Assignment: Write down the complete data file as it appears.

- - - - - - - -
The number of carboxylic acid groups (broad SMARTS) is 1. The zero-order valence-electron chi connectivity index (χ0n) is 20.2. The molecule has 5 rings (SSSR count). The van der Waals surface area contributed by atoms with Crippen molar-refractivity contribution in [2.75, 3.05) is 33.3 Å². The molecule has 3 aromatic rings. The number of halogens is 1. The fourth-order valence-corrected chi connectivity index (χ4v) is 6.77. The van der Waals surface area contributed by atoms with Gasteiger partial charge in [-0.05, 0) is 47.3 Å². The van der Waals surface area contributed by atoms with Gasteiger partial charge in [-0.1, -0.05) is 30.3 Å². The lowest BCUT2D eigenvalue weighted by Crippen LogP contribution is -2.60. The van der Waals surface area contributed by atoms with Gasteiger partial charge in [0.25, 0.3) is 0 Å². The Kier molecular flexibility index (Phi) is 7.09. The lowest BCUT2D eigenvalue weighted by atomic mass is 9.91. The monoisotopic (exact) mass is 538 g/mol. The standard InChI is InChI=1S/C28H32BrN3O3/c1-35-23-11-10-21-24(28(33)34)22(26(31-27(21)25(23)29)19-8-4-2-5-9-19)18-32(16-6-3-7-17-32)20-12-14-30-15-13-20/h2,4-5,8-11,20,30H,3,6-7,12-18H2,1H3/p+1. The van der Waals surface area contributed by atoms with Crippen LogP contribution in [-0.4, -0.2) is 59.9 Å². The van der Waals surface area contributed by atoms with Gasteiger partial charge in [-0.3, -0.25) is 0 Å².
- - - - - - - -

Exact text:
The number of carboxylic acid groups (broad SMARTS) is 1. The zero-order valence-electron chi connectivity index (χ0n) is 20.2. The molecule has 5 rings (SSSR count). The van der Waals surface area contributed by atoms with Crippen molar-refractivity contribution in [2.75, 3.05) is 33.3 Å². The molecule has 3 aromatic rings. The number of halogens is 1. The fourth-order valence-corrected chi connectivity index (χ4v) is 6.77. The van der Waals surface area contributed by atoms with Gasteiger partial charge in [-0.05, 0) is 47.3 Å². The van der Waals surface area contributed by atoms with Gasteiger partial charge in [-0.1, -0.05) is 30.3 Å². The lowest BCUT2D eigenvalue weighted by Crippen LogP contribution is -2.60. The van der Waals surface area contributed by atoms with Gasteiger partial charge in [0.25, 0.3) is 0 Å². The Kier molecular flexibility index (Phi) is 7.09. The lowest BCUT2D eigenvalue weighted by atomic mass is 9.91. The monoisotopic (exact) mass is 538 g/mol. The standard InChI is InChI=1S/C28H32BrN3O3/c1-35-23-11-10-21-24(28(33)34)22(26(31-27(21)25(23)29)19-8-4-2-5-9-19)18-32(16-6-3-7-17-32)20-12-14-30-15-13-20/h2,4-5,8-11,20,30H,3,6-7,12-18H2,1H3/p+1. The van der Waals surface area contributed by atoms with Crippen LogP contribution in [-0.4, -0.2) is 59.9 Å². The van der Waals surface area contributed by atoms with Gasteiger partial charge in [-0.3, -0.25) is 0 Å².